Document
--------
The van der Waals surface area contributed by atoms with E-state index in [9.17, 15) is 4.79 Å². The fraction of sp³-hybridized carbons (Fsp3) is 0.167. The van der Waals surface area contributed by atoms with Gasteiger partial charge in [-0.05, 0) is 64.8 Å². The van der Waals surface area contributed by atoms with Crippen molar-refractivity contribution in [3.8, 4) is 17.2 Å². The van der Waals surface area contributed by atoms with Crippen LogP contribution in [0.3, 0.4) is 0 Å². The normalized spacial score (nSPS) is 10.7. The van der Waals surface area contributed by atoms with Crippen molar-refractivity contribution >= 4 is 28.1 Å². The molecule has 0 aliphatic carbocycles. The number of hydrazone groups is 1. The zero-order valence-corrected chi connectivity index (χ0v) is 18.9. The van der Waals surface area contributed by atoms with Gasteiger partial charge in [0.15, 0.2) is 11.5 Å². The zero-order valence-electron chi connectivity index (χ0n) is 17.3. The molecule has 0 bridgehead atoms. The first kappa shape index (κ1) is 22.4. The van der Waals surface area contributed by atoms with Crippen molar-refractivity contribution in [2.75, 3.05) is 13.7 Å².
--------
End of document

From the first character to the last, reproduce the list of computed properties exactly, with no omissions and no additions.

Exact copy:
The van der Waals surface area contributed by atoms with E-state index in [9.17, 15) is 4.79 Å². The fraction of sp³-hybridized carbons (Fsp3) is 0.167. The van der Waals surface area contributed by atoms with Gasteiger partial charge in [-0.05, 0) is 64.8 Å². The van der Waals surface area contributed by atoms with Crippen molar-refractivity contribution in [3.8, 4) is 17.2 Å². The van der Waals surface area contributed by atoms with Crippen LogP contribution in [0.3, 0.4) is 0 Å². The normalized spacial score (nSPS) is 10.7. The van der Waals surface area contributed by atoms with Crippen molar-refractivity contribution >= 4 is 28.1 Å². The molecule has 0 aliphatic carbocycles. The number of hydrazone groups is 1. The zero-order valence-corrected chi connectivity index (χ0v) is 18.9. The van der Waals surface area contributed by atoms with Gasteiger partial charge in [0.15, 0.2) is 11.5 Å². The zero-order valence-electron chi connectivity index (χ0n) is 17.3. The molecule has 0 bridgehead atoms. The first kappa shape index (κ1) is 22.4. The van der Waals surface area contributed by atoms with Crippen molar-refractivity contribution in [2.75, 3.05) is 13.7 Å².